It is estimated that insurers lost almost Rs 250 crore in the last calendar year due to frauds.
A week after a 55 year-old policyholder paid the third premium, a mid-sized life insurer received a death claim on his policy. The insurance company paid his family the Rs 7 lakh death claim.
Problem arose when a month later, another insurance company got a proposal form to buy insurance policy from the same 'dead' man. A sales executive was quick to spot the anomaly since the proposal form had the exact details.
"The policy term was five years and the sum assured was Rs 7 lakh. And similar to the past case, the family took the policy in the name of the insured. We realised that this person was dead years ago and that we would receive a claim after three years," said the sales executive.
The policy proposal was declined, and the kin were caught red-handed.
The fraudsters had caught on to this key clause - all death claims filed three years after buying an insurance policy are payable by an insurer. Whether individual policyholders are aware of this or not, the conmen seem to have caught on this opportunity.
When the Insurance Laws (Amendment) Act 2015 was passed, Section 45 of the Act was partially amended to say that no claim can be rejected after three years. This means that once a policy has completed a three-year period, any claim arising out of it will have to be passed.
But given the rising number of fraud claims, life insurers are in active discussions with the Insurance Regulatory and Development Authority of India (IRDAI) to bring out possible solutions. Since it is part of the Insurance Act, any changes to the law will have to be cleared by both the houses of the Parliament.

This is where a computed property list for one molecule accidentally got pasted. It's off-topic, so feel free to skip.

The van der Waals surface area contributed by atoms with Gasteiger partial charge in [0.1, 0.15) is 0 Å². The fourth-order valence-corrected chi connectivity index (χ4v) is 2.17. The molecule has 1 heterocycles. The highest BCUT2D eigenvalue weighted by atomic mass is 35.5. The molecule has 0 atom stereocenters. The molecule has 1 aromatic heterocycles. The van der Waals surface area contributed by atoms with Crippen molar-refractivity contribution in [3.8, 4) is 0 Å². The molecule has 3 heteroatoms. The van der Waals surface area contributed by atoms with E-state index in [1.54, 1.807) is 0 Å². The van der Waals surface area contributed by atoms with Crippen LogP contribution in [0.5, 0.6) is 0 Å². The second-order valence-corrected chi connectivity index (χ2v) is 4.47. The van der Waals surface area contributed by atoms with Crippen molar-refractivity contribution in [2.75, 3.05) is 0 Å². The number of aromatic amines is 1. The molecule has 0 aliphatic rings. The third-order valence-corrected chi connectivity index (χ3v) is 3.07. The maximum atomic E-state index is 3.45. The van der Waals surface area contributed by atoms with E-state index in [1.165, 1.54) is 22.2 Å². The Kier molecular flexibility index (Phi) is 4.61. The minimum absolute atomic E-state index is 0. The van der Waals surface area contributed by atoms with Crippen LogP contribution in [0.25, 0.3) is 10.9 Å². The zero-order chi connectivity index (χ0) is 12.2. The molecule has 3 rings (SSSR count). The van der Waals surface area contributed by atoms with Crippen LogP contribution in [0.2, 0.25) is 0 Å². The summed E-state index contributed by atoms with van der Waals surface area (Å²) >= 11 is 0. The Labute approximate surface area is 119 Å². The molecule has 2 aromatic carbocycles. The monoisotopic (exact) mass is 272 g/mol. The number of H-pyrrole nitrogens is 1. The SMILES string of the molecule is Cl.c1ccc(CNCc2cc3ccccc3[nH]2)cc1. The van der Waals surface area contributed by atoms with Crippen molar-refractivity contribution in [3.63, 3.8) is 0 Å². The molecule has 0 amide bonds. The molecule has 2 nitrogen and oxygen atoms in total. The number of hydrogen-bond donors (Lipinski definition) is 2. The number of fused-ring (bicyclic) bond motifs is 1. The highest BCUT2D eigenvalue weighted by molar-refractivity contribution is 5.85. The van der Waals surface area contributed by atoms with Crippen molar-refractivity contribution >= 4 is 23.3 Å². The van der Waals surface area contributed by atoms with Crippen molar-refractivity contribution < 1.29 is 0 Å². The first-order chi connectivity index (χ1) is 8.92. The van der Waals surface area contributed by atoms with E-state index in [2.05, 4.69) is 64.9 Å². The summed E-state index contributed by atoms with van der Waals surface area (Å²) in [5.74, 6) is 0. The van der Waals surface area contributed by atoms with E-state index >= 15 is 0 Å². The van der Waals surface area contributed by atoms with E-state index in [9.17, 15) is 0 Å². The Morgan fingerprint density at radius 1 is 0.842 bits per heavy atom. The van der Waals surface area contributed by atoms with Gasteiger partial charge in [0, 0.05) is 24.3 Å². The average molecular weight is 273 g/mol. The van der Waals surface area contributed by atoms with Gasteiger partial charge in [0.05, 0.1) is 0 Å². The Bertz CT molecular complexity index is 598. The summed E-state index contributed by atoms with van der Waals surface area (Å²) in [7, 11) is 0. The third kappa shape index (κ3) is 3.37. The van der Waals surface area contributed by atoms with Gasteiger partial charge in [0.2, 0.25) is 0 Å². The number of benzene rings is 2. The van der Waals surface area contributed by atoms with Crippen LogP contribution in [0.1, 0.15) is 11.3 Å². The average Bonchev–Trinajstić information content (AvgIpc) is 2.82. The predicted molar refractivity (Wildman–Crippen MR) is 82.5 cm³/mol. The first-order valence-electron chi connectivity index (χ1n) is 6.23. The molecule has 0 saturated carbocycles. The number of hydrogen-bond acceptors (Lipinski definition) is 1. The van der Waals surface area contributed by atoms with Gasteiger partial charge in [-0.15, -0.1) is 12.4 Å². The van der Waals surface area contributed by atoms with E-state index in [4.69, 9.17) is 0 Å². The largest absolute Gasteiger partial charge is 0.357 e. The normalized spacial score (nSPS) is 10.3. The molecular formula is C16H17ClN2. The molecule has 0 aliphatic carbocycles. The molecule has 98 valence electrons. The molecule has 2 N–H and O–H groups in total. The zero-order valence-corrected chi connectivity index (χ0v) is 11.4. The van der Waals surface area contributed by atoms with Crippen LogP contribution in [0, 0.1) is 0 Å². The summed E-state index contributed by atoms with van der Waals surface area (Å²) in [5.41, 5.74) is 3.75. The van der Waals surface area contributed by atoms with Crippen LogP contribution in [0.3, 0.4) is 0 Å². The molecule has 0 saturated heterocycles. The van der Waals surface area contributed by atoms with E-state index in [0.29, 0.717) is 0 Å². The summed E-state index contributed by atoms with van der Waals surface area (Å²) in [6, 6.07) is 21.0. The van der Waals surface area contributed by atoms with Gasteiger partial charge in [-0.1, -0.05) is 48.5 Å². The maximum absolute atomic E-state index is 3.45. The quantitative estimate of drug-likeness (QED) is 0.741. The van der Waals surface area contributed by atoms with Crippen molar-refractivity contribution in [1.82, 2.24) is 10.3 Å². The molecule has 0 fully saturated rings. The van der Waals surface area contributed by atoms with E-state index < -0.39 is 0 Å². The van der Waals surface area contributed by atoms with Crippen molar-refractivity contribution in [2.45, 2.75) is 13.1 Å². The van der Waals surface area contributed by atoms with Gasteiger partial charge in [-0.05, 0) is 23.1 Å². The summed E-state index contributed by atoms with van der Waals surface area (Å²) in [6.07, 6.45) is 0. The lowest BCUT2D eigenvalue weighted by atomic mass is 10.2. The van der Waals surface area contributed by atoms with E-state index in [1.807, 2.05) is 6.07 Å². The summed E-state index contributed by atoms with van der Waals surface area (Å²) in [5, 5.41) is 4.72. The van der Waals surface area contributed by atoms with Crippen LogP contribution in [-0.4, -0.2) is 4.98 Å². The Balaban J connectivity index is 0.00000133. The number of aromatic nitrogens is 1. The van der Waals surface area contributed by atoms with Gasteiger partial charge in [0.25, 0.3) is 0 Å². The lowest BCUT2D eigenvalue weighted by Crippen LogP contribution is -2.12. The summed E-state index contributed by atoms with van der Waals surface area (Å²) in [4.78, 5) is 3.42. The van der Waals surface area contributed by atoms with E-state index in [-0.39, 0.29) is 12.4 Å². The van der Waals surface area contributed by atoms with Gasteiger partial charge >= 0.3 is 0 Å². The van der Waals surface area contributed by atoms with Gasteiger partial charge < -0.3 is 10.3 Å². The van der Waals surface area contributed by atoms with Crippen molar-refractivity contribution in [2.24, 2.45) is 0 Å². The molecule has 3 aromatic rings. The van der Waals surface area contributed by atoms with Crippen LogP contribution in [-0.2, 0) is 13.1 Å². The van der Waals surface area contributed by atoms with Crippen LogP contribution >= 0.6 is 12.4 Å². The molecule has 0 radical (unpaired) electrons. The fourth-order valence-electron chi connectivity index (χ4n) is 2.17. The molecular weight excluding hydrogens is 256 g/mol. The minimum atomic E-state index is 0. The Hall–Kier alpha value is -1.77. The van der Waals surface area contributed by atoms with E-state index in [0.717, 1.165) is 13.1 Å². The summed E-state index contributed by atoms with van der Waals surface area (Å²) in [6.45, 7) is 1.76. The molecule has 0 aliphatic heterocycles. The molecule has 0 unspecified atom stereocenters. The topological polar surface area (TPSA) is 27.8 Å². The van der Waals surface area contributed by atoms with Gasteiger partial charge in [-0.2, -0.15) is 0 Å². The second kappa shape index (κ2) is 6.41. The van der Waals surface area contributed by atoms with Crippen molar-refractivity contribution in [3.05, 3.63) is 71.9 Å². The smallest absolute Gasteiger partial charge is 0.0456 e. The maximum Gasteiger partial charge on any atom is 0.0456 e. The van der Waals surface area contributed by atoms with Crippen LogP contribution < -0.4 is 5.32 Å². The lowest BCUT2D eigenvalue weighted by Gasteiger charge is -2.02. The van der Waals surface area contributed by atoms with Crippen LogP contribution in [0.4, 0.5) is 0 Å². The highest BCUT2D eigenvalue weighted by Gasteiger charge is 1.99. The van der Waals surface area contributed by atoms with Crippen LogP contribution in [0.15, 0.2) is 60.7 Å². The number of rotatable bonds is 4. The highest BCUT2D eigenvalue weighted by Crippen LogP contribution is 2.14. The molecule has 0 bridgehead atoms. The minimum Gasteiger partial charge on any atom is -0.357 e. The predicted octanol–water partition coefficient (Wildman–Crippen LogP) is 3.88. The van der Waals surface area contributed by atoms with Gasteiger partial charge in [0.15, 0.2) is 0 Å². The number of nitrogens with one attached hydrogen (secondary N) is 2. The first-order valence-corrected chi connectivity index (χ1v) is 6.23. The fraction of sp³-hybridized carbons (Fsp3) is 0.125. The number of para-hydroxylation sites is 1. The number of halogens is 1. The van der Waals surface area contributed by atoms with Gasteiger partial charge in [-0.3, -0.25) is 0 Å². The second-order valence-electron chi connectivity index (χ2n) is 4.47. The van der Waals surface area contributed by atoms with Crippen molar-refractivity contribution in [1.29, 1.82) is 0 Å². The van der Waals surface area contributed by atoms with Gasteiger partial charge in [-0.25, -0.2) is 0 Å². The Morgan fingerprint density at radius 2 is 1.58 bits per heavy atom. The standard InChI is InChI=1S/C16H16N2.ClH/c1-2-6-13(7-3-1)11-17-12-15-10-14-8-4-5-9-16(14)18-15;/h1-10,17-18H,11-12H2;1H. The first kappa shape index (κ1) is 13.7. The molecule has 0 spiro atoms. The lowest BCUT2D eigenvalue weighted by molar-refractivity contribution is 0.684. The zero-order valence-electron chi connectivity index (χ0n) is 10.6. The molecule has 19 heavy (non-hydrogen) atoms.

Insurance sources told Moneycontrol that while there was a drop in fraudulent activity in 2016 and 2017, there was an increase in 2018. It is estimated that insurers lost almost Rs 250 crore in the last calendar year due to frauds.
The rise in frauds is also proportional to the change in the law. While the three-year clause was there in the earlier form of the law too, it allowed insurance companies to investigate/reject fraudulent claims. Not anymore.
While the insurance companies have tried to alert the police, the organised gangs are deft and quickly move to a different city, or a state. Further, a majority of these gangs operate in collusion with doctors, agents as well a few law enforcement officials. This makes it an almost impossible task to nab the culprits.
For genuine customers, it is no good news either. A rise in frauds means that insurers will either tighten underwriting making insurance-purchase a time-consuming process or 'blacklist' certain pincodes.
If a prospective policyholder belongs to that pincode, their policy proposal would be subject to deeper scrutiny and in case of any doubt, the policy would not be issued.
From a cost perspective, premiums could also increase if the cases of frauds increase. This would mean that the good customers would compensate or pay for the misdeeds of the bad customers.Companies had also sought inclusion of 'insurance fraud' as a category in the Code of Criminal Procedure. However, no such move has been made on that front.